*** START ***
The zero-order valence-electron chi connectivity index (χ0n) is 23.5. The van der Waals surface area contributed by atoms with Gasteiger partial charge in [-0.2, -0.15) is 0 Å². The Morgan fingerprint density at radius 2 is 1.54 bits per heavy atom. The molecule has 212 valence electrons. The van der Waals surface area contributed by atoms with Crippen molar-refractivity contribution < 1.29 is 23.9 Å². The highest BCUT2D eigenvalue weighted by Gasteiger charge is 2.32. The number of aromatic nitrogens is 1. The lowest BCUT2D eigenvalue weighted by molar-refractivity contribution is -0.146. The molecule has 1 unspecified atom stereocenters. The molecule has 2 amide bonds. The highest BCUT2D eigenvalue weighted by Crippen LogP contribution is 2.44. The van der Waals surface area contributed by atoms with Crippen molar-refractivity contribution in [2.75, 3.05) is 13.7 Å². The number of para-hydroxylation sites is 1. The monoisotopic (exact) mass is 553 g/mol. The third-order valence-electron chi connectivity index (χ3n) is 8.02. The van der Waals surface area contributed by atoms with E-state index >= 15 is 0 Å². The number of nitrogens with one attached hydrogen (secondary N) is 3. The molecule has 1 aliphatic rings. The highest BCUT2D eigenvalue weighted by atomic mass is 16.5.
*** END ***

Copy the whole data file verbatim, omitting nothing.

The zero-order valence-electron chi connectivity index (χ0n) is 23.5. The van der Waals surface area contributed by atoms with Gasteiger partial charge in [-0.2, -0.15) is 0 Å². The Morgan fingerprint density at radius 2 is 1.54 bits per heavy atom. The molecule has 212 valence electrons. The van der Waals surface area contributed by atoms with Crippen molar-refractivity contribution < 1.29 is 23.9 Å². The highest BCUT2D eigenvalue weighted by Gasteiger charge is 2.32. The number of aromatic nitrogens is 1. The lowest BCUT2D eigenvalue weighted by molar-refractivity contribution is -0.146. The molecule has 1 unspecified atom stereocenters. The molecule has 2 amide bonds. The highest BCUT2D eigenvalue weighted by Crippen LogP contribution is 2.44. The van der Waals surface area contributed by atoms with Crippen molar-refractivity contribution in [2.75, 3.05) is 13.7 Å². The number of para-hydroxylation sites is 1. The monoisotopic (exact) mass is 553 g/mol. The third-order valence-electron chi connectivity index (χ3n) is 8.02. The van der Waals surface area contributed by atoms with E-state index >= 15 is 0 Å². The number of nitrogens with one attached hydrogen (secondary N) is 3. The molecule has 1 aliphatic rings. The highest BCUT2D eigenvalue weighted by atomic mass is 16.5.